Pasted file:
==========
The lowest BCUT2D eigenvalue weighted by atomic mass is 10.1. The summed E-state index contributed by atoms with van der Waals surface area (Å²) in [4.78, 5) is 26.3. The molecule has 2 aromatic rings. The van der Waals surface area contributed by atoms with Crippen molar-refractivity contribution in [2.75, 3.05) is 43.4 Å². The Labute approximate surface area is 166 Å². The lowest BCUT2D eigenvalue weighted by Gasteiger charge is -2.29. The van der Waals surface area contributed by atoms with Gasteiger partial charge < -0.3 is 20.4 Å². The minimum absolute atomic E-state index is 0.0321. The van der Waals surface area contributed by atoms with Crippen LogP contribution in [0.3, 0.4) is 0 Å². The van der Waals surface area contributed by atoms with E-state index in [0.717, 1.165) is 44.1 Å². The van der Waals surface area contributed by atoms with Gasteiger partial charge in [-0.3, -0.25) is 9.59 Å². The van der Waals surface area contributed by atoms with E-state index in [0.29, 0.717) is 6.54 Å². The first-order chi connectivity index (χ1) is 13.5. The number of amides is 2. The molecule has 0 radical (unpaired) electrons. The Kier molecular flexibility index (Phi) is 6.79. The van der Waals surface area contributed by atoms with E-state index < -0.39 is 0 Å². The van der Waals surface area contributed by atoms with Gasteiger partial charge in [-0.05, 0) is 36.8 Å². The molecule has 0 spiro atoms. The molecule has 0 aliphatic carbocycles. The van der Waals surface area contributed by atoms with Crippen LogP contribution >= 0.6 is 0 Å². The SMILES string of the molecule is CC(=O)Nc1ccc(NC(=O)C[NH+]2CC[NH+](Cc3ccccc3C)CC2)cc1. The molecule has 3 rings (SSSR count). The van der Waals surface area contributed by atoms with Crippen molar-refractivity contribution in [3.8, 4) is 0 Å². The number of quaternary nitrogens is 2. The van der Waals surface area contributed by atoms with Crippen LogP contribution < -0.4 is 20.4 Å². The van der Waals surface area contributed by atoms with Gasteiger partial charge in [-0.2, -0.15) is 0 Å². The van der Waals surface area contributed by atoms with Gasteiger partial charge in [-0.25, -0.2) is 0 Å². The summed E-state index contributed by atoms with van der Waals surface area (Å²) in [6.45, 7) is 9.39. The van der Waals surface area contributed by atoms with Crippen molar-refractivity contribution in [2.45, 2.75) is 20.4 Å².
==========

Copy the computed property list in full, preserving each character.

The lowest BCUT2D eigenvalue weighted by atomic mass is 10.1. The summed E-state index contributed by atoms with van der Waals surface area (Å²) in [4.78, 5) is 26.3. The molecule has 2 aromatic rings. The van der Waals surface area contributed by atoms with Crippen molar-refractivity contribution in [2.75, 3.05) is 43.4 Å². The Labute approximate surface area is 166 Å². The lowest BCUT2D eigenvalue weighted by Gasteiger charge is -2.29. The van der Waals surface area contributed by atoms with Gasteiger partial charge < -0.3 is 20.4 Å². The minimum absolute atomic E-state index is 0.0321. The van der Waals surface area contributed by atoms with Crippen LogP contribution in [0.3, 0.4) is 0 Å². The van der Waals surface area contributed by atoms with E-state index in [0.717, 1.165) is 44.1 Å². The van der Waals surface area contributed by atoms with Gasteiger partial charge in [-0.3, -0.25) is 9.59 Å². The van der Waals surface area contributed by atoms with E-state index in [0.29, 0.717) is 6.54 Å². The first-order chi connectivity index (χ1) is 13.5. The number of amides is 2. The molecule has 0 radical (unpaired) electrons. The Kier molecular flexibility index (Phi) is 6.79. The van der Waals surface area contributed by atoms with E-state index < -0.39 is 0 Å². The van der Waals surface area contributed by atoms with Gasteiger partial charge in [-0.05, 0) is 36.8 Å². The molecule has 0 spiro atoms. The molecule has 0 aliphatic carbocycles. The van der Waals surface area contributed by atoms with Crippen LogP contribution >= 0.6 is 0 Å². The SMILES string of the molecule is CC(=O)Nc1ccc(NC(=O)C[NH+]2CC[NH+](Cc3ccccc3C)CC2)cc1. The molecule has 3 rings (SSSR count). The van der Waals surface area contributed by atoms with Crippen molar-refractivity contribution in [3.8, 4) is 0 Å². The number of quaternary nitrogens is 2. The van der Waals surface area contributed by atoms with Crippen LogP contribution < -0.4 is 20.4 Å². The van der Waals surface area contributed by atoms with Gasteiger partial charge in [-0.2, -0.15) is 0 Å². The van der Waals surface area contributed by atoms with Gasteiger partial charge in [-0.25, -0.2) is 0 Å². The summed E-state index contributed by atoms with van der Waals surface area (Å²) in [6.45, 7) is 9.39. The van der Waals surface area contributed by atoms with Crippen molar-refractivity contribution in [2.45, 2.75) is 20.4 Å².